Tuesday, January 8, 2013

5 industry insights for nonfiction writers: From flying money-makers to mountains of book success

Ever wonder what exactly happens to your proposal once your agent sends it on submission?  The answer is it gets shared around, A LOT.  If your proposal manages to intrigue an editor, he or she will likely show it to their colleagues for their opinions, and if those opinions are positive your project will get brought up at an editorial board meeting, and from there the proposal might be shared with Sales and Marketing—the list goes on.

With so many eyes scrutinizing one document, it's helpful to understand who is looking for what information within your proposal.  Make sure you're creating a proposal that will satisfy everyone by keeping these five industry insights in mind.

#1: A proposal is a sales document. We book lovers can be a sentimental lot. It’s not our fault—we’ve experienced firsthand the extraordinary magic a great book contains. Our favorite reads hold value far beyond the $25 or $14 we shell out at a bookstore. However, when it comes to crafting your own proposal, it’s important to remember that you’re now entering the business of publishing (shudder!). Your brilliant ideas and dazzling prose won’t get you a book deal unless your proposal convinces a publisher that your book will make them money. To do this, treat your proposal as though it is an argument for why a publisher can’t afford NOT to take you on.

Image courtesy of digitalart at FreeDigitalPhotos.net
"You simply can't NOT take me on, 
because clearly I will make you tons of money!"

#2: Platform is king. New writers occasionally misunderstand the importance of “platform” by treating it with a chicken or the egg mentality. Rather than seeing a strong platform as a necessary element to securing a book deal, they believe that securing a book deal is a necessary element to building their platform. Sadly, it’s rare for a publisher to take a chance on an unknown writer these days. With the exception of some memoirs, nonfiction publishers aren’t interested in breaking out new voices. Instead, they want to acquire books from authors who have a built in audience already eager to buy their work. Try to connect with your target audience and build a strong following before you approach a publisher. Being recognized as an expert in your field is half the battle.

Image courtesy of Dumbledorefan on Harry Potter Wiki
"Oh, don't worry, I have the ultimate platform."

#3: Even in a digital world, shelving matters. Know thy genre! If a publisher doesn’t understand where to shelve your book, or can’t identify similar books that have performed well, they likely won’t be making you an offer. Ask yourself, is my book narrative nonfiction or prescriptive nonfiction? What kind of information is my target audience seeking? This is part of what makes the comps section of your proposal so important. Choose successful books with strong sales records against which to compare your own. Create the impression that while your book is unique, and likely to outperform the others, there is a demonstrated track record of success for publishing this type of book.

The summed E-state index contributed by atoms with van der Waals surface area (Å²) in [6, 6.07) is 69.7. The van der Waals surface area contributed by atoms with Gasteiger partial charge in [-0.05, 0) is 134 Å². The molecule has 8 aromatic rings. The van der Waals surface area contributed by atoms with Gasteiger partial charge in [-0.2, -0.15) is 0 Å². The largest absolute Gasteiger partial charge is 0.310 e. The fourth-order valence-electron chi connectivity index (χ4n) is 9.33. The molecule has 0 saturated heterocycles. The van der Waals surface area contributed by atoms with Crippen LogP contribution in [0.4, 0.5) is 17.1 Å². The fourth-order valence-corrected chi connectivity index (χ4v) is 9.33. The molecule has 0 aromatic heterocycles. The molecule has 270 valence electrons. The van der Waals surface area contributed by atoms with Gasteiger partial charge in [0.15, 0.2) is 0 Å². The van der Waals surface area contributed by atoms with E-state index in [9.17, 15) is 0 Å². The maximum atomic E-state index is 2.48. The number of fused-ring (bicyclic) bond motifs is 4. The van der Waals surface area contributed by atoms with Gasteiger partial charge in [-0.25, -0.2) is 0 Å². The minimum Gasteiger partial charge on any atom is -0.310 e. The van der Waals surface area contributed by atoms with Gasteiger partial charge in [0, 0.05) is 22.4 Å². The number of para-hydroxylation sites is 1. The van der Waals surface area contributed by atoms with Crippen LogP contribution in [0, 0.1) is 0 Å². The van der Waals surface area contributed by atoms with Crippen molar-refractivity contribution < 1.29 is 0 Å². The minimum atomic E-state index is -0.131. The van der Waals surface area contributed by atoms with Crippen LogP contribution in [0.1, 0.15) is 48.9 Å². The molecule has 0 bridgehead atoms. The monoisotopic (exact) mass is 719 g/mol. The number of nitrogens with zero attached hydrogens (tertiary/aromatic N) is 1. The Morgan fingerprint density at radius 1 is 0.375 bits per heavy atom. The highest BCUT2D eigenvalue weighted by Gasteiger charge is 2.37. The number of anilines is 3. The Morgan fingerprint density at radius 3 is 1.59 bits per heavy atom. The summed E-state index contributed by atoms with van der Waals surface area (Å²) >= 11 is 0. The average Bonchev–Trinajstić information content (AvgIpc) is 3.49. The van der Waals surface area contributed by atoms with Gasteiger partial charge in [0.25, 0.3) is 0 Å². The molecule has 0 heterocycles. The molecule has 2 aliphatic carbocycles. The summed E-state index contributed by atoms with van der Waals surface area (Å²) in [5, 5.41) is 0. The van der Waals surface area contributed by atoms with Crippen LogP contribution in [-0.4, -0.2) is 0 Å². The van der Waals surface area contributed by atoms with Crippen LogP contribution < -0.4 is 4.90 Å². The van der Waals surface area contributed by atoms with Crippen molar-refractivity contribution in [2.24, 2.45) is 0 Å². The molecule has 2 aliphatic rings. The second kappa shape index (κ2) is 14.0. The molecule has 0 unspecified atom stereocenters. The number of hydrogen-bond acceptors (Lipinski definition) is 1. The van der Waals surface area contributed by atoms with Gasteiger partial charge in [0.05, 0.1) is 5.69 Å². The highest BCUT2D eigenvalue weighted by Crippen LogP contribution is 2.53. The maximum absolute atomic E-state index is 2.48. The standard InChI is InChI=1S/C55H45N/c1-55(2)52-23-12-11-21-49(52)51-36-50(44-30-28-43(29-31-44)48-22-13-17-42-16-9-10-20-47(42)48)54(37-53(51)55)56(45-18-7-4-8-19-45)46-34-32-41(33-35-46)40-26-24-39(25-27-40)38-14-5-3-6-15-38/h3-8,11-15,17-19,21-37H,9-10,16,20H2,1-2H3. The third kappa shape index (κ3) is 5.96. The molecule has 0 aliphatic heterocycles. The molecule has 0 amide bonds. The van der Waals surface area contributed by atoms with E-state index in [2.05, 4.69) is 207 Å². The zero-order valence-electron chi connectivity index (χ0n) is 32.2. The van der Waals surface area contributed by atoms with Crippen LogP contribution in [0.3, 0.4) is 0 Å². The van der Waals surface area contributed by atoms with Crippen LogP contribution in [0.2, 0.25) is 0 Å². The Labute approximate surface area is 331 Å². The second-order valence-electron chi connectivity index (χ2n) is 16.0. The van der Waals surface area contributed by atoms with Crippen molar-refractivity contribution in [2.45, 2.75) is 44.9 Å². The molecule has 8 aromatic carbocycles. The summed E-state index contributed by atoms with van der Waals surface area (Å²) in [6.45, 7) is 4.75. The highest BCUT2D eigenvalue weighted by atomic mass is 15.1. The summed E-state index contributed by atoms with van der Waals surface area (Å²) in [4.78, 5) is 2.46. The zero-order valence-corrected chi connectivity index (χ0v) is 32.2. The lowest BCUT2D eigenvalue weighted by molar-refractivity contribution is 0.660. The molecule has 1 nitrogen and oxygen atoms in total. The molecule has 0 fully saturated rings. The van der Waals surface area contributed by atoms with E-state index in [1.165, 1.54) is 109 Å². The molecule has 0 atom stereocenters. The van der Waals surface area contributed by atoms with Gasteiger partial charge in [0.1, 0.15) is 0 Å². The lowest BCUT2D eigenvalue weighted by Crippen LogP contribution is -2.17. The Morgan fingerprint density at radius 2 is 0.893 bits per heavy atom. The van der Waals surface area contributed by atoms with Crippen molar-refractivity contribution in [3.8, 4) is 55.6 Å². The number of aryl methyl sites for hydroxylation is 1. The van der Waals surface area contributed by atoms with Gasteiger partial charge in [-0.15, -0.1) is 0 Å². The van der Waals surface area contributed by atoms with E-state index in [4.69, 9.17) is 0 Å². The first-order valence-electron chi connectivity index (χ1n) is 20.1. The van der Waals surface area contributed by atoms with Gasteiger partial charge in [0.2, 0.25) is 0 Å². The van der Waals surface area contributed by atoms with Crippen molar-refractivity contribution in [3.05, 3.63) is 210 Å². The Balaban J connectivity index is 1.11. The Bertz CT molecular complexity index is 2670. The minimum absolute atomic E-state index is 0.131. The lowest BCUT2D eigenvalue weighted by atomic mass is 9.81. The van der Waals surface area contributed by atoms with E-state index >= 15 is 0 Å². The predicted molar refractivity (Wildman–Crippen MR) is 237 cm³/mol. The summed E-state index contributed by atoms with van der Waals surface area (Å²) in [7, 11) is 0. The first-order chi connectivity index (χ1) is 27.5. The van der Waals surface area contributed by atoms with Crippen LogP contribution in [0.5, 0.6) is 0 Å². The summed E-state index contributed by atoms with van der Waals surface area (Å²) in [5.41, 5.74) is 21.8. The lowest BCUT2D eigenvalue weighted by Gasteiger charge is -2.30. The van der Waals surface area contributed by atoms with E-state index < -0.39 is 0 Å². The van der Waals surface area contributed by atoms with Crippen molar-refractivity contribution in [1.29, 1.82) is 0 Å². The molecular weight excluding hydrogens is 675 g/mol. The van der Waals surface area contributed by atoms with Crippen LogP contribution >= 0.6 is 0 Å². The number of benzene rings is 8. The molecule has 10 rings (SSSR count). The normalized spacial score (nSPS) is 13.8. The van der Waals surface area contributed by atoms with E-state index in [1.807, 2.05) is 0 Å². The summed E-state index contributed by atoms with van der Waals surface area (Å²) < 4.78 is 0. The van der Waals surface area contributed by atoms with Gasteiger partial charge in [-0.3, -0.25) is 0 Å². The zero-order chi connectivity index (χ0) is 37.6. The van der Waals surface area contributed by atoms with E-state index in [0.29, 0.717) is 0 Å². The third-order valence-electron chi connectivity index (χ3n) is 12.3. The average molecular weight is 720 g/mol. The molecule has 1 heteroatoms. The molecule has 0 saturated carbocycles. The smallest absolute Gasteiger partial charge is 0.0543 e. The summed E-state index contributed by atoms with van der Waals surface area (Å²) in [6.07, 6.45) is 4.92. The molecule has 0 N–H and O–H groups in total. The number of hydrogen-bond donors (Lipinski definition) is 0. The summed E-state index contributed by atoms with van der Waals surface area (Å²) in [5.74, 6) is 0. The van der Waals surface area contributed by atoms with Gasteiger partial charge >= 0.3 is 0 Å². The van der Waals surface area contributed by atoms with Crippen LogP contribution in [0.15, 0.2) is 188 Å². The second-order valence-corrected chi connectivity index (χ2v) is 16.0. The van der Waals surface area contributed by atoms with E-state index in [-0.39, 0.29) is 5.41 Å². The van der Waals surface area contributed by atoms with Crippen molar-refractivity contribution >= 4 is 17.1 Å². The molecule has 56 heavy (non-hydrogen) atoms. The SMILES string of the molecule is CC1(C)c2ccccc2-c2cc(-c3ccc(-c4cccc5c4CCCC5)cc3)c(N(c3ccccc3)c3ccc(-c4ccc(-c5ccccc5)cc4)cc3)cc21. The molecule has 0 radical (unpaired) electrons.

Image courtesy of Noel Joyeux on Flickr.com
"I think I'd like to be shelved right here."

#4: For proposal perfection, find an irresistible title. Occasionally a proposal has a title that is so good, so catchy, it almost sells itself. Or, if it doesn’t sell itself, it definitely gives the project some heat. Perhaps it speaks directly to its audience and strikes a chord, such as YOU: On a Diet. Or it intrigues, such as The Secret. It might convey humor or edginess or simply trigger a smile. Whatever the reason, publishers know that a good title will capture public attention and distinguish your book from its competition. A strong title creates buzz. Before you submit your proposal, brainstorm several different titles to see if you strike phrasing gold. Consider some of the well‐known titles below:

Alone in the Kitchen with an Eggplant
The Shock Doctrine
Sh*t My Dad Says
My Horizontal Life
Skinny Bitch
Who Moved My Cheese?
Assassination Vacation
Julie and Julia
He’s Just Not That Into You
What’s the Matter with Kansas?
Eat, Pray, Love

Image courtesy of Micahmedia at en.wikipedia
"Can't I just use a symbol, à la Prince?" Answer: No.

#5: Editors also face rejection. So you’ve perfected your proposal, wooed a smart and savvy agent, and your work is now in the hands of a brilliant editor. All you need to do is have that editor fall in love with your work and you’re in, right? Not just yet! Most editors won’t be able to acquire a book without convincing the rest of their team to get onboard. First, they will “get reads,” or second opinions, from other editors at their imprint. If they are successful in drumming up enthusiasm in‐house, the project must then be approved by Sales and Marketing. This is often when heartbreak strikes. If Sales and Marketing crunches the numbers and doesn’t feel your book will be profitable, your deal may be dead in the water. Help an editor out by including strong comp titles and a savvy promotion plan.

Image courtesy of watcharakun at FreeDigitalPhotos.net
Turn upset editors unable to take on your project 
("Say it isn't so!") into....

Image courtesy of pakorn at FreeDigitalPhotos.net
mountains of book success!

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